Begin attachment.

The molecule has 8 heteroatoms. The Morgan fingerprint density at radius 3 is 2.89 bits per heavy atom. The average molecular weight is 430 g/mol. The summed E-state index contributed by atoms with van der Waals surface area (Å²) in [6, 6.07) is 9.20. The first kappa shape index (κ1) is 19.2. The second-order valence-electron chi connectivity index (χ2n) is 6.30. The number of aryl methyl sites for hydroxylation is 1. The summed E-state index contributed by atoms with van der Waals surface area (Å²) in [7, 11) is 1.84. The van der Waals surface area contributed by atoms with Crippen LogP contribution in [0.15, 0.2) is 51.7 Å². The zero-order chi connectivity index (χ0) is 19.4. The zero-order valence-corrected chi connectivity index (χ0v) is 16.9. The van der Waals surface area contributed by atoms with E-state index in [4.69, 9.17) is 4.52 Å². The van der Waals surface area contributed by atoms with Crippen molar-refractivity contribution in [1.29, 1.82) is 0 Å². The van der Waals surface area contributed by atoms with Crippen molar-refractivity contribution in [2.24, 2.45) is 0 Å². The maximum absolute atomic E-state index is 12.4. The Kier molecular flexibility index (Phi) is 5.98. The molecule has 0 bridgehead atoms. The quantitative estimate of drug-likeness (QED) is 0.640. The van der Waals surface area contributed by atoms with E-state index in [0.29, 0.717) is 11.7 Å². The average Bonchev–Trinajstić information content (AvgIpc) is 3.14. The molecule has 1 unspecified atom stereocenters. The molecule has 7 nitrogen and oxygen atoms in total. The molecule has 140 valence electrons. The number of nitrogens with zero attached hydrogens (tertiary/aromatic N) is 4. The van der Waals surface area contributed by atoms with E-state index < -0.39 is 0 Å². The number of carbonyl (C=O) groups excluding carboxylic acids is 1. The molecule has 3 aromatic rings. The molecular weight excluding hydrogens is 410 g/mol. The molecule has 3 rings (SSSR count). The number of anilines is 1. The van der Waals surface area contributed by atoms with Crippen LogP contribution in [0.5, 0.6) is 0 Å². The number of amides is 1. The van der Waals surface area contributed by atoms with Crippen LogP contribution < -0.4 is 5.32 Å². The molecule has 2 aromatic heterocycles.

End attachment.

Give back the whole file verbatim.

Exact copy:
The molecule has 8 heteroatoms. The Morgan fingerprint density at radius 3 is 2.89 bits per heavy atom. The average molecular weight is 430 g/mol. The summed E-state index contributed by atoms with van der Waals surface area (Å²) in [6, 6.07) is 9.20. The first kappa shape index (κ1) is 19.2. The second-order valence-electron chi connectivity index (χ2n) is 6.30. The number of aryl methyl sites for hydroxylation is 1. The summed E-state index contributed by atoms with van der Waals surface area (Å²) in [7, 11) is 1.84. The van der Waals surface area contributed by atoms with Crippen LogP contribution in [0.15, 0.2) is 51.7 Å². The zero-order chi connectivity index (χ0) is 19.4. The zero-order valence-corrected chi connectivity index (χ0v) is 16.9. The van der Waals surface area contributed by atoms with E-state index in [4.69, 9.17) is 4.52 Å². The van der Waals surface area contributed by atoms with Crippen molar-refractivity contribution in [1.29, 1.82) is 0 Å². The van der Waals surface area contributed by atoms with Crippen molar-refractivity contribution in [2.24, 2.45) is 0 Å². The maximum absolute atomic E-state index is 12.4. The Kier molecular flexibility index (Phi) is 5.98. The molecule has 0 bridgehead atoms. The quantitative estimate of drug-likeness (QED) is 0.640. The van der Waals surface area contributed by atoms with E-state index in [0.29, 0.717) is 11.7 Å². The average Bonchev–Trinajstić information content (AvgIpc) is 3.14. The molecule has 1 unspecified atom stereocenters. The molecule has 7 nitrogen and oxygen atoms in total. The molecule has 140 valence electrons. The number of nitrogens with zero attached hydrogens (tertiary/aromatic N) is 4. The van der Waals surface area contributed by atoms with E-state index < -0.39 is 0 Å². The number of carbonyl (C=O) groups excluding carboxylic acids is 1. The molecule has 3 aromatic rings. The molecular weight excluding hydrogens is 410 g/mol. The molecule has 3 rings (SSSR count). The number of anilines is 1. The van der Waals surface area contributed by atoms with Crippen LogP contribution in [0.5, 0.6) is 0 Å². The number of amides is 1. The van der Waals surface area contributed by atoms with Crippen LogP contribution < -0.4 is 5.32 Å². The molecule has 2 aromatic heterocycles.